Italian born, New York City based photographer Alessandro ‘Zuek’ Simonetti grew up parallel to the urban street cultures of the early ’90s. During his career, Alessandro has developed a signature photographic language that reflects his deep interest in young niche cultures. His projects often stretch beyond the photographic medium to offer a broader commentary on the universal human condition.
We recently met with him to talk about how he first came to photography, his methodology, and the journey that led to the book “I & I”, showcasing some of his strongest, most evolved work to date, accompanied by a long form text from writer Anicée Gaddis. As an overview, the book examines the Rastafari faith as it exists in contemporary Jamaica and how it’s expressed through Rasta elders, scholars, and a generation of young artists and activists.
Tell us how you first came to the medium of photography, and about your creative process when approaching a subject.
I was handling cameras since I was a little kid. But the first time I felt that photography was a good way for me to translate what I was experiencing in my life was when I was about 16, in the early ’90s. It coincided with when I started to dive into young, underground cultures. I was an active graffiti writer. I was hanging out with a crew of skaters. I was going to punk and hip-hop shows. At that point, photography became not only a tool to record but also an excuse to gain access to certain scenes and subjects. Already, without knowing it, I was documenting niche cultures, which weren’t hype at that point.
I was always familiar with reggae but didn’t really have a deep understanding of it. I was on my trip of straight edge, hard core, punk, and indie music, but it came full circle when I went to Ethiopia in 2005 to shoot the 60th Anniversary of Bob Marley. It was a family reunion for me. My sister was living there and my father decided to take me. Somehow I ended up getting a backstage pass to the shows and was able to shoot all these subjects there that I later shot again in Jamaica for the book.
How did the project manifest itself?
It came about in a really organic way, the culmination of many work trips and photo shoots that I did with my partner in crime, Anicée Gaddis, of Small Kings Press. Anicée is a talented writer who I would say I met through osmosis, very naturally let’s say. I would say “I & I” started when we met several years ago. We found each other randomly staying in Kingston at the same time and were talking about the possibility to shoot a subject. So we developed what I call a one-night-stand project, meaning that we spent from midnight to 5am, shooting in Tivoli Gardens at Passa Passa, one of the most legendary and legitimate street parties in Jamaica, and we called that project “Small Kings.” So before arriving to “I & I,” we did other projects and were able to explore many layers of Jamaican culture. Our curiosity about the culture really drove us to discover deeper aspects of the island. I have friends born and raised in Jamaica that told me, ‘You guys saw stuff that I’ve never seen before.’ And so I developed an attachment to Jamaica, with Anicée’s insight as well. It’s the country I’ve visited the most, if you don’t count Italy.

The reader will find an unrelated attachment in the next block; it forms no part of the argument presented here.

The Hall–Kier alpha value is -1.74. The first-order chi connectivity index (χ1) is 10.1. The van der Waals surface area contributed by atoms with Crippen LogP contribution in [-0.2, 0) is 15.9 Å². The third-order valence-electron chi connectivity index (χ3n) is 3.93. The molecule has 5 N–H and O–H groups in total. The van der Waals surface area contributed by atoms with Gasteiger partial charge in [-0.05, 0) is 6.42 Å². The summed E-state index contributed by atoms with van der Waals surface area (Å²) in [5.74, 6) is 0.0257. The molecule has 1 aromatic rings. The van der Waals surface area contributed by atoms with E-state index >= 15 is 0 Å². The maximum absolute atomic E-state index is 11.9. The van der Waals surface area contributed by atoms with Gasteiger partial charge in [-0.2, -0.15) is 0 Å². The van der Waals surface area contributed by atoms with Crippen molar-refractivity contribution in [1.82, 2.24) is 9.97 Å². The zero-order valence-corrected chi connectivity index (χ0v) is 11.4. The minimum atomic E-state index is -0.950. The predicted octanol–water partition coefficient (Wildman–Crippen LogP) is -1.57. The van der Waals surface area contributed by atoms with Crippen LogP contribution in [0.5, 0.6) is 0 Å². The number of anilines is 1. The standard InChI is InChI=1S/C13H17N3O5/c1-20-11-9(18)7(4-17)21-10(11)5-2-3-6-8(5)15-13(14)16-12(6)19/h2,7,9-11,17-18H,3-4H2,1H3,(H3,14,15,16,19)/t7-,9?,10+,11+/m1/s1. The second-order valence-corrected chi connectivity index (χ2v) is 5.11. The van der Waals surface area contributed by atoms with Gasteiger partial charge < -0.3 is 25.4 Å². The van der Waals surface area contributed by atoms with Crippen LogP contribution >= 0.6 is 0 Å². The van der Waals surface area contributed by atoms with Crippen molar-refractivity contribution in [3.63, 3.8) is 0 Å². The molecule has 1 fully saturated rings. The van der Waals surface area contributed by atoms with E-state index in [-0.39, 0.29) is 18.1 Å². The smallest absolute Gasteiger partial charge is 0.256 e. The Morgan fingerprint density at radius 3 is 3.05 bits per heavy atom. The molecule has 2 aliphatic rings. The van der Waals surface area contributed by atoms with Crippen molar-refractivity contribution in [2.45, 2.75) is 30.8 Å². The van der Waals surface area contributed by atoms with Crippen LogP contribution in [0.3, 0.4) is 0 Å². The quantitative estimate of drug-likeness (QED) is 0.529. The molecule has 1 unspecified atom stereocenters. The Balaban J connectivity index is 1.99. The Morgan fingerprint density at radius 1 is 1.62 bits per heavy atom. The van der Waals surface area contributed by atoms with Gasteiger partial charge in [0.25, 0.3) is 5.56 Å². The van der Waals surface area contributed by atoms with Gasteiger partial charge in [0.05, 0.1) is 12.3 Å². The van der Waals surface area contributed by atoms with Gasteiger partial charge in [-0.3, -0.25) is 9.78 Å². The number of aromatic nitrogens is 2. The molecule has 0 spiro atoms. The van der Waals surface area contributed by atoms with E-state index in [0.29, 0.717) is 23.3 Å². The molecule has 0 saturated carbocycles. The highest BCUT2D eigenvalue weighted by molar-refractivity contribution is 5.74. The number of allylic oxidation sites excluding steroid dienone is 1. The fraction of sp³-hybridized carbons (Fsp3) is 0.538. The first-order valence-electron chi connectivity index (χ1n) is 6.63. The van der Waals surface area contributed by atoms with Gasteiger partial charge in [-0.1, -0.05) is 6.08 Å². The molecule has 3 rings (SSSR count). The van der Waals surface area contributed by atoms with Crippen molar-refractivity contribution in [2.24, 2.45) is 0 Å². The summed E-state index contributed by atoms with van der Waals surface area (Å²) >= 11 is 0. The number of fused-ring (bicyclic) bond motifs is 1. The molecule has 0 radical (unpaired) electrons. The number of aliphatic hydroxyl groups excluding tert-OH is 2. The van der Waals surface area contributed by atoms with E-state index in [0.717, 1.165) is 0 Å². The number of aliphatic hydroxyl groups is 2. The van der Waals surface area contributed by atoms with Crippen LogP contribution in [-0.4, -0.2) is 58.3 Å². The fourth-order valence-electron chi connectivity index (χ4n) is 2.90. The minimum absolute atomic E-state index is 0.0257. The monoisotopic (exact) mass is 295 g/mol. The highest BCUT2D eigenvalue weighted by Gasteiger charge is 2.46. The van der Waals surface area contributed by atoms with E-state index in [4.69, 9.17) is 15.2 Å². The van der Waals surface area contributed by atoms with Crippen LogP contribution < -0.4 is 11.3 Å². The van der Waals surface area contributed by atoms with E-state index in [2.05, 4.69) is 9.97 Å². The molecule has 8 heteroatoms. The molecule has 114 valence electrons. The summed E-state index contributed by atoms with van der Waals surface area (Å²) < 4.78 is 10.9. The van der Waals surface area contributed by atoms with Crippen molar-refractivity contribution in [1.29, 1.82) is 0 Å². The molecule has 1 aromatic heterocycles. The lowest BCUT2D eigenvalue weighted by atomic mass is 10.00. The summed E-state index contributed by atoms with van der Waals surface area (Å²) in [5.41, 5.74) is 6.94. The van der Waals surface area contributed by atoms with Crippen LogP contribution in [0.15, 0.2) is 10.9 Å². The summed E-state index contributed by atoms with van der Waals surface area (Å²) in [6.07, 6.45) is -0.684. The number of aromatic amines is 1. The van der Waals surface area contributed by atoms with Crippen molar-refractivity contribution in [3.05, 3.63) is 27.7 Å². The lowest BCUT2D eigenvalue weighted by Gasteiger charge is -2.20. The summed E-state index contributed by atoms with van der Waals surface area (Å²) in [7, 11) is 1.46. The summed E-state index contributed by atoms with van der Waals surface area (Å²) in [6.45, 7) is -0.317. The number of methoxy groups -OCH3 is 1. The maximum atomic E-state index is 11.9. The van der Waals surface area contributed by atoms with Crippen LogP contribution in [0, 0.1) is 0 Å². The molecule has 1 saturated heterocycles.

The Rastafari culture is deep and spiritual. How did you decide to present this through your lens?
My way is to take a really humble, non-judgmental approach to my subject. I was familiar with it through my connection to reggae music and from my trip to Ethiopia. My father was probably the first person to tell me who Haile Selassie was – he gave me a deep talk about him and his history. And I see it all as a continuation that kept coming into my life. Anicée perceived, before others I think, this new wave of young spiritual reggae artists. People from the dancehall scene were stepping into a more thoughtful and spiritual way to convey their message, which is reggae, as we know it from Bob Marley, Peter Tosh and that era. What I do before I shoot, as an exercise, is to think about the subject I’m going to shoot – reggae has been massively documented – so I steer clear of stereotypes. So before, during, and after the shooting and the preparation of the book, somehow I knew what I wanted to include and not include – always trying to avoid elements that would make this book expected. This was a really immersive project for us, and spiritual too.